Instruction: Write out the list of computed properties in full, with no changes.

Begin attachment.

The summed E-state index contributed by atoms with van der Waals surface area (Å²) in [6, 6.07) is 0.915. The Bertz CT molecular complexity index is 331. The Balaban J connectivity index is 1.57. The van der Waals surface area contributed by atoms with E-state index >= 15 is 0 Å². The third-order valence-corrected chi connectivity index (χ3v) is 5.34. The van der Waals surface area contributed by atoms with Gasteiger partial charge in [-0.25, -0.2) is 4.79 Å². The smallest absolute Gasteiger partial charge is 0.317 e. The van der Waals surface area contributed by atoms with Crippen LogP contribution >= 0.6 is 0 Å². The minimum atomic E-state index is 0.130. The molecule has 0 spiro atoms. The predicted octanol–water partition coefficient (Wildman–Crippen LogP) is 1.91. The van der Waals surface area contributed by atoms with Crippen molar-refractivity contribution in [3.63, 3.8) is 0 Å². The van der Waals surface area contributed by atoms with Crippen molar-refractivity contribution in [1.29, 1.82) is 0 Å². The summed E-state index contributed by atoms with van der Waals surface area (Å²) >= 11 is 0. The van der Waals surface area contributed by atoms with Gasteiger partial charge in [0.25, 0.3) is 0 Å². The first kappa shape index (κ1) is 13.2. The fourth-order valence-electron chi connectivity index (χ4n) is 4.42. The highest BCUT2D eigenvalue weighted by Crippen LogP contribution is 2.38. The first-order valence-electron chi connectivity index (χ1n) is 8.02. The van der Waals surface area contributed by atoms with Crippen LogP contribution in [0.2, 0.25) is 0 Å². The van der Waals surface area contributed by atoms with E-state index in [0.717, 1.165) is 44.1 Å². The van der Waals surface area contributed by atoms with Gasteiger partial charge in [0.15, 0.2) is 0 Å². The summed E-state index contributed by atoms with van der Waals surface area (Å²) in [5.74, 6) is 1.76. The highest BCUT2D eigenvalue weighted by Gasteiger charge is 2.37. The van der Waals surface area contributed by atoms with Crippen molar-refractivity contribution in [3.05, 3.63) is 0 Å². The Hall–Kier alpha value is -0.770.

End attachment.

The summed E-state index contributed by atoms with van der Waals surface area (Å²) in [6, 6.07) is 0.915. The Bertz CT molecular complexity index is 331. The Balaban J connectivity index is 1.57. The van der Waals surface area contributed by atoms with E-state index >= 15 is 0 Å². The third-order valence-corrected chi connectivity index (χ3v) is 5.34. The van der Waals surface area contributed by atoms with Gasteiger partial charge in [-0.25, -0.2) is 4.79 Å². The smallest absolute Gasteiger partial charge is 0.317 e. The van der Waals surface area contributed by atoms with Crippen LogP contribution >= 0.6 is 0 Å². The minimum atomic E-state index is 0.130. The molecule has 0 spiro atoms. The predicted octanol–water partition coefficient (Wildman–Crippen LogP) is 1.91. The van der Waals surface area contributed by atoms with Crippen molar-refractivity contribution in [3.63, 3.8) is 0 Å². The van der Waals surface area contributed by atoms with Crippen molar-refractivity contribution in [1.29, 1.82) is 0 Å². The summed E-state index contributed by atoms with van der Waals surface area (Å²) >= 11 is 0. The van der Waals surface area contributed by atoms with Gasteiger partial charge in [0.25, 0.3) is 0 Å². The first kappa shape index (κ1) is 13.2. The fourth-order valence-electron chi connectivity index (χ4n) is 4.42. The highest BCUT2D eigenvalue weighted by Crippen LogP contribution is 2.38. The first-order valence-electron chi connectivity index (χ1n) is 8.02. The van der Waals surface area contributed by atoms with Crippen LogP contribution in [0.2, 0.25) is 0 Å². The van der Waals surface area contributed by atoms with E-state index in [0.717, 1.165) is 44.1 Å². The van der Waals surface area contributed by atoms with Gasteiger partial charge in [0.15, 0.2) is 0 Å². The summed E-state index contributed by atoms with van der Waals surface area (Å²) in [5.74, 6) is 1.76. The highest BCUT2D eigenvalue weighted by Gasteiger charge is 2.37. The van der Waals surface area contributed by atoms with Crippen molar-refractivity contribution in [3.05, 3.63) is 0 Å². The Hall–Kier alpha value is -0.770.